TP: He mentions that Jesus died, yes, but because the holy one didn’t see corruption, he was raised from the dead. And afterwards when they asked, “Well, what shall we do?” He says, “Repent for the forgiveness of your sins.” So clearly Jesus is the one who forgives sins or offers forgiveness. But there’s no explanation of the mechanism of atonement at all, is there?

PJ: No, there isn’t. And it’s a huge puzzle for us. The atonement is a powerful message because many of us are converted on the story of the atonement, and rightly so, because we’re conscious of our sin. All have sinned and fall short of the glory of God. And the wages of sin is death. But the free gift of God is eternal life through Jesus. 

And how is that so? Well, by his being our representative and our substitute. He himself bore our sins in his body on the tree. And that is a great message that has moved and motivated many persons to become Christian because it fundamentally answers our problem of sin and death, punishment and justice. It’s like Romans 3:21f that we dealt with only a couple of weeks ago, where he is the atonement for us, the redemption that he won for us by his blood. We’re justified by his blood. So that’s a great way of becoming a Christian and a right way to become a Christian. It’s just that’s not how the apostles preached. 

TP: To balance the ledger, we should also say that when the apostle speak about their preaching, for example when Paul says to the Corinthians, “What did I come and preach to you?” He does mention Christ dying for our sins as a first importance and of being buried according to Scriptures and rising again.

PJ: Isn’t it interesting, because that is the beginning of a fairly long chapter on the resurrection. But he starts off with an atonement statement about the death. And he preached this first of all and puts an importance on it, but when you look up his other sermons, he doesn’t seem to do that. 

TP: At least the ones we know in Acts, even the ones to the Gentile audiences, like in Acts 17. He says in the early part of 1 Corinthians that he knew nothing except Christ and him crucified. So he preaches a crucified Christ, a crucified Lord. But it’s all puzzling for us. And I think it’s partly because we just don’t understand the resurrection.

PJ: I think that is part of it. We have rightly grasped the enormous importance of what Jesus does on the cross. But we haven’t spent as much time and effort working on what the resurrection means. The resurrection is obviously a big miracle. A dead man coming back to life again, that has never happened before. And this marks out Jesus as indeed different from all other human beings. But the obvious miraculous enormity of it is not its meaning.

TP: So for some of us, the natural way of understanding the resurrection is it’s the big miracle that proves that Jesus is God. 

PJ: Perhaps it’s been used for apologetic purposes like that for years, even though we’re warned by Jesus in Luke 16:31 that if people will not believe Moses and the prophets, they will not believe even if someone rises from the dead. So it’s the very thing that will not work as an argument. 

TP: He’s telling us it’s going to be bad apologetics because if people won’t believe God and won’t believe the Scriptures, it doesn’t matter what kind of miracle you’re trying to show them.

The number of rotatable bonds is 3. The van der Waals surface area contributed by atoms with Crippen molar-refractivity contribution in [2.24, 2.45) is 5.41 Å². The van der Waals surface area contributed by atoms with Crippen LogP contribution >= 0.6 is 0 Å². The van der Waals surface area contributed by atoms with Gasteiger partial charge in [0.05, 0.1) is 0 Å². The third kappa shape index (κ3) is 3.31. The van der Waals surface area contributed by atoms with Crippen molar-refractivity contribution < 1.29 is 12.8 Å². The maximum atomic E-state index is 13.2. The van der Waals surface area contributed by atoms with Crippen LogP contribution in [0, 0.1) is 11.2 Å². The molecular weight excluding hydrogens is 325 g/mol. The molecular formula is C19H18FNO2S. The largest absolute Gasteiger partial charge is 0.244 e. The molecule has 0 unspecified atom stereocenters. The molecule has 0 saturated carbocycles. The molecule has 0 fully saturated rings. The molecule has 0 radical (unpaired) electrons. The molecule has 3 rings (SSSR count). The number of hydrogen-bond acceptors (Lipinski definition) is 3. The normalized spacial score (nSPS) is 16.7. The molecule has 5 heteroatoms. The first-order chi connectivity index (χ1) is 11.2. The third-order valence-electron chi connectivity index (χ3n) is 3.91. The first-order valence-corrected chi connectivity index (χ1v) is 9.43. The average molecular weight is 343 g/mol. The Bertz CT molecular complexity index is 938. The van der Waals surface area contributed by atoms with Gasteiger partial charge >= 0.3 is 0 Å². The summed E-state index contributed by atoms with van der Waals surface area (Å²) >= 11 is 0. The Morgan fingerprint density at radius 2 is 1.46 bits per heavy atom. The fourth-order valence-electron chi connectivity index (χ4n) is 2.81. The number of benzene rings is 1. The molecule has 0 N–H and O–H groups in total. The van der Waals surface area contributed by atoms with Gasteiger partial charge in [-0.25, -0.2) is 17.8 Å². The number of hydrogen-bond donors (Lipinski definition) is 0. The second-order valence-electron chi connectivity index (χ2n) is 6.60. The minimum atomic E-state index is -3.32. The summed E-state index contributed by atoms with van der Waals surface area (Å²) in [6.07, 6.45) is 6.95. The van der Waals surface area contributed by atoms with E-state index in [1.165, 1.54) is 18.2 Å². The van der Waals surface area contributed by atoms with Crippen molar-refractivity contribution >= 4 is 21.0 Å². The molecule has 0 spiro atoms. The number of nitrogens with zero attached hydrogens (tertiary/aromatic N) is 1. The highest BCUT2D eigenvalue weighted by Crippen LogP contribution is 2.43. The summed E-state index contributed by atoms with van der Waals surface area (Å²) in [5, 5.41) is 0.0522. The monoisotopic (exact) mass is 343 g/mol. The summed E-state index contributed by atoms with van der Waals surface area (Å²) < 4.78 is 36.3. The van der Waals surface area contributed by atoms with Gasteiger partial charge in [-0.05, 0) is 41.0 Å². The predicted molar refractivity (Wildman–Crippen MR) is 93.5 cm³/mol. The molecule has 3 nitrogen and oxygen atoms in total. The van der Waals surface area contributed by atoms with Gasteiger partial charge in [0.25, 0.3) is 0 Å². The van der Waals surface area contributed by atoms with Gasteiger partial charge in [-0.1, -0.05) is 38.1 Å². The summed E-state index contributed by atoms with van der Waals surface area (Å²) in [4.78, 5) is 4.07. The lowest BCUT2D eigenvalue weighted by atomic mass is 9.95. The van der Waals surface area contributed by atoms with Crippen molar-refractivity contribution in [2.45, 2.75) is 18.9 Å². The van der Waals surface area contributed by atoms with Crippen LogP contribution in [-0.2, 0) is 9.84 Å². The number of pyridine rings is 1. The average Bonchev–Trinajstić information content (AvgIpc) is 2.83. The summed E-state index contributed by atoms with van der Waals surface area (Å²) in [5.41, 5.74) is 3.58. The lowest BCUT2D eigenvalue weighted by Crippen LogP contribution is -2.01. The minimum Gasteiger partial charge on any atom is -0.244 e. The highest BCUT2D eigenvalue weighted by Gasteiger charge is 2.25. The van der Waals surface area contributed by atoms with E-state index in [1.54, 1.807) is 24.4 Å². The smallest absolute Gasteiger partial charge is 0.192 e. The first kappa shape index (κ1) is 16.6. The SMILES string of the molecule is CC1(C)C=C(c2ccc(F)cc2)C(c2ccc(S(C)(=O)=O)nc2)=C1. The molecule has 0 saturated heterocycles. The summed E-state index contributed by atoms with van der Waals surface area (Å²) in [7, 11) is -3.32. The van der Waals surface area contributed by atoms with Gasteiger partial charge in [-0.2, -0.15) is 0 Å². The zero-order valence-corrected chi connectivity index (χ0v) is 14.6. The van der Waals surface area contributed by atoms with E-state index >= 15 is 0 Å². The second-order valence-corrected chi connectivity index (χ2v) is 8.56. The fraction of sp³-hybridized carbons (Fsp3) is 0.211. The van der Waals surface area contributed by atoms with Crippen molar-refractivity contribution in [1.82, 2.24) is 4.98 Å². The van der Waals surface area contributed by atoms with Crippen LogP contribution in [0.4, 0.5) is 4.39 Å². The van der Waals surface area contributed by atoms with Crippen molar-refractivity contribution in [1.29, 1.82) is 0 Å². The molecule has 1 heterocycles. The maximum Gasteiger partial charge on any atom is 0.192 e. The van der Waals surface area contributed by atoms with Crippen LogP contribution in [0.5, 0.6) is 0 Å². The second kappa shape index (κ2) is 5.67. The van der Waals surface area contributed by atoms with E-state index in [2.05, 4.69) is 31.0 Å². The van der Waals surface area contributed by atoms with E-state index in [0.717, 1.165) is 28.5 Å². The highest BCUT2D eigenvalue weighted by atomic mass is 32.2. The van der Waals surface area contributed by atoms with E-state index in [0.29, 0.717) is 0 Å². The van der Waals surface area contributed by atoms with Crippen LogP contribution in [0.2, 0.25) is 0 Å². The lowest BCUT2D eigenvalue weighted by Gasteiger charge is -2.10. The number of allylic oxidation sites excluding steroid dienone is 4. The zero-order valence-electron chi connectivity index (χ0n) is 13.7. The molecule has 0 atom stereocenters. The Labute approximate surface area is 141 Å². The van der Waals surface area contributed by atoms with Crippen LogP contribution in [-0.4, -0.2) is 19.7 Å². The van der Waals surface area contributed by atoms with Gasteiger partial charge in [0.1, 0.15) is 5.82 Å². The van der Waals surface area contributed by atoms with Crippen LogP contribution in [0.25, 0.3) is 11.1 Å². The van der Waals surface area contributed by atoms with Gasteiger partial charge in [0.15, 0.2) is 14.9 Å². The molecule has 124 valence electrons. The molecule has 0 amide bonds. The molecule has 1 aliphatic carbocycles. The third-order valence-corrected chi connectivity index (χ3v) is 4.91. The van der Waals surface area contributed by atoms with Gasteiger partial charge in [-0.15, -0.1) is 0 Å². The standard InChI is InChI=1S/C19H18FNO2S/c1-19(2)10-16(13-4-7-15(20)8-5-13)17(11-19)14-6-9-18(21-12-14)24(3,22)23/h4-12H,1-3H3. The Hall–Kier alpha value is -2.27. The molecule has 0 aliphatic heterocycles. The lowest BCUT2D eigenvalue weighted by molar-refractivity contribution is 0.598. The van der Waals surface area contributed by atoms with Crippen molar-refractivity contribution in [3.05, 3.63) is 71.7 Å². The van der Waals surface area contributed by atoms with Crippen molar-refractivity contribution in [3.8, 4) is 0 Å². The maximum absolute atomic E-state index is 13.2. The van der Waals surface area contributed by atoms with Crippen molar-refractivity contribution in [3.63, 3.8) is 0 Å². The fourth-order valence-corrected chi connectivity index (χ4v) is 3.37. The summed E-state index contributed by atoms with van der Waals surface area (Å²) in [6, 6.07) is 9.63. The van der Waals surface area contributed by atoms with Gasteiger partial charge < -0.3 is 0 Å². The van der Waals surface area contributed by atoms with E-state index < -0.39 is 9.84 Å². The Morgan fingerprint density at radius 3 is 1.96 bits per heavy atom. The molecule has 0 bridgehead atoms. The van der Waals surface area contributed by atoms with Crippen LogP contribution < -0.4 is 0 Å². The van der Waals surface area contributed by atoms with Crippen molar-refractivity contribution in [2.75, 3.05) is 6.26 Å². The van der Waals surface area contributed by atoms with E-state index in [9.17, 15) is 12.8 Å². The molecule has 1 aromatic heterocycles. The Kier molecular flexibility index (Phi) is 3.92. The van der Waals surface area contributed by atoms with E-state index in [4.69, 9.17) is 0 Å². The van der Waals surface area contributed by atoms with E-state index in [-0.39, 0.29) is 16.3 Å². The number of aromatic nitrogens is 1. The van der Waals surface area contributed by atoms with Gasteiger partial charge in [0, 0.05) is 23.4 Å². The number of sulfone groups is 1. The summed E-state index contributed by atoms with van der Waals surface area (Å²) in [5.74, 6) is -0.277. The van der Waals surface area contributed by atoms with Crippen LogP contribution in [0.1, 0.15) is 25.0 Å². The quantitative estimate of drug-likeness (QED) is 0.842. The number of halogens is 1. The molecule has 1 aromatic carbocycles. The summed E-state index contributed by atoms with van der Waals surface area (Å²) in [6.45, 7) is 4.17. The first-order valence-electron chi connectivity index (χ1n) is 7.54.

PJ: It’s also because without Moses and the prophets, you won’t understand what the resurrection meant. 

TP: So people generally think, okay, it’s the big miracle. It’s the thing that proves God. It’s sometimes seen a symbol of hope, that the gospel lives on. And of course, those more liberal Christians who don’t believe in the bodily resurrection often go to a version of that understanding, as mythology, something that shows us the spirit of Jesus lives on in some fashion.

PJ: But it’s not a myth. In 2 Peter 1, he’s talking about the transfiguration. He’s saying we were there, we saw it with our eyes. We’re not telling you a myth. It’s the exact opposite.

TP: They went to some trouble to demonstrate that this happened physically, they ate fish. So, I guess we’re starting to transition into talking about how the Bible does understand resurrection. It’s not a mythological, metaphorical event.

PJ: And it’s not a spiritual event. It’s a physical event. And the Holy Spirit comes as a result of the resurrection, but it’s not spiritualized. A physical body was killed, was buried, and came out of that same tomb. The tomb was empty, and that person appeared. And he appeared intentionally, physically. So they thought they were seeing a ghost in Luke 24, but Jesus says, I’m not a ghost. Here, see my hands, see my side, give me fish. And he ate the fish in front of them to demonstrate that he was not a ghost. 

TP: And that’s also seen in the emphasis in the New Testament on evidence and on witnesses, of how many people saw him. And the first kind of name for a proclaimer of Jesus is a ‘witness’ of the resurrection, somebody who can stand up and testify: I saw him, I touched him. 

PJ: As John says, this is what I’ve seen with my eyes, touched with my hands. 

TP: This I proclaim to you, Jesus the Christ physically resurrected. 

PJ: Yes, resurrected Jesus is the message. But the key to understanding that is Moses and the prophets. What were they expecting? Why resurrection? Why does the Messiah come to suffer? Why does the Messiah come to rise from the dead? And so that passage in 1 Corinthians 15 is very interesting. He talks about how Jesus died for our sins according to the Scriptures and rose on the third day according to the Scripture

TP: And was buried according to the Scriptures.

PJ: Yes, we don’t have to interpret it because the Scriptures interpreted it for us. The Scriptures are the interpretation of the event. 

TP: So what kind of interpretation do the Scriptures provide? What’s the background to the understanding of resurrection in the Old Testament?